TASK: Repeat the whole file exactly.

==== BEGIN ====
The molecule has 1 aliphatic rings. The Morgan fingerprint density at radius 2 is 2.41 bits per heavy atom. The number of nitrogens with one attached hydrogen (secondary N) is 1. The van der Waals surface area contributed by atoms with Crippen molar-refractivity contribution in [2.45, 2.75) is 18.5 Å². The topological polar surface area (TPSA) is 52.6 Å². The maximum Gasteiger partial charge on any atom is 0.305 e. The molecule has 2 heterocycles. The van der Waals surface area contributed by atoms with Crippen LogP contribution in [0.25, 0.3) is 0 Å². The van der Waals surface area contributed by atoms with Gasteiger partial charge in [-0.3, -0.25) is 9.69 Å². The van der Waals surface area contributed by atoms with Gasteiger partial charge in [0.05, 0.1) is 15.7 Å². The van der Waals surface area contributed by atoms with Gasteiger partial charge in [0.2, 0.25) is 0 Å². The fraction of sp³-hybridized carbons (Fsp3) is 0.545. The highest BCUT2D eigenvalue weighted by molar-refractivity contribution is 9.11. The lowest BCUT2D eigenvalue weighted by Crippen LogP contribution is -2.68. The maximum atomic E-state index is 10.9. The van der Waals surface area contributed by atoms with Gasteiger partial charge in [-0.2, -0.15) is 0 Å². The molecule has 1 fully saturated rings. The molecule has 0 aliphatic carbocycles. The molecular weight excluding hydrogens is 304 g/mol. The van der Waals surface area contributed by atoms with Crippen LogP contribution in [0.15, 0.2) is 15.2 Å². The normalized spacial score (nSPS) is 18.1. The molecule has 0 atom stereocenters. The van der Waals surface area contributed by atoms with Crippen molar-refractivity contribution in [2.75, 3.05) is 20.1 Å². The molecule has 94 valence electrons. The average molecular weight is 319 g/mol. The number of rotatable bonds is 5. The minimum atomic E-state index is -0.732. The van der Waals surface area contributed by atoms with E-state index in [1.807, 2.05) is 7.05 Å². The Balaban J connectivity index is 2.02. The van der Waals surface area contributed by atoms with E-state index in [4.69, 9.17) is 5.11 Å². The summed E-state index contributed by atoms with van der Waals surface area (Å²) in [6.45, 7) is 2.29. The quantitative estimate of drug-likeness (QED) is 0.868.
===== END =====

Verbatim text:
The molecule has 1 aliphatic rings. The Morgan fingerprint density at radius 2 is 2.41 bits per heavy atom. The number of nitrogens with one attached hydrogen (secondary N) is 1. The van der Waals surface area contributed by atoms with Crippen molar-refractivity contribution in [2.45, 2.75) is 18.5 Å². The topological polar surface area (TPSA) is 52.6 Å². The maximum Gasteiger partial charge on any atom is 0.305 e. The molecule has 2 heterocycles. The van der Waals surface area contributed by atoms with Crippen LogP contribution in [0.25, 0.3) is 0 Å². The van der Waals surface area contributed by atoms with Gasteiger partial charge in [-0.3, -0.25) is 9.69 Å². The van der Waals surface area contributed by atoms with Gasteiger partial charge in [0.05, 0.1) is 15.7 Å². The van der Waals surface area contributed by atoms with Gasteiger partial charge in [0.2, 0.25) is 0 Å². The fraction of sp³-hybridized carbons (Fsp3) is 0.545. The highest BCUT2D eigenvalue weighted by molar-refractivity contribution is 9.11. The lowest BCUT2D eigenvalue weighted by Crippen LogP contribution is -2.68. The maximum atomic E-state index is 10.9. The van der Waals surface area contributed by atoms with Gasteiger partial charge in [-0.2, -0.15) is 0 Å². The molecule has 1 fully saturated rings. The molecule has 0 aliphatic carbocycles. The molecular weight excluding hydrogens is 304 g/mol. The van der Waals surface area contributed by atoms with Crippen LogP contribution in [0.15, 0.2) is 15.2 Å². The normalized spacial score (nSPS) is 18.1. The molecule has 0 atom stereocenters. The van der Waals surface area contributed by atoms with Crippen molar-refractivity contribution in [2.75, 3.05) is 20.1 Å². The molecule has 94 valence electrons. The average molecular weight is 319 g/mol. The number of rotatable bonds is 5. The minimum atomic E-state index is -0.732. The van der Waals surface area contributed by atoms with E-state index in [1.807, 2.05) is 7.05 Å². The Balaban J connectivity index is 2.02. The van der Waals surface area contributed by atoms with E-state index in [4.69, 9.17) is 5.11 Å². The summed E-state index contributed by atoms with van der Waals surface area (Å²) in [6.45, 7) is 2.29. The quantitative estimate of drug-likeness (QED) is 0.868.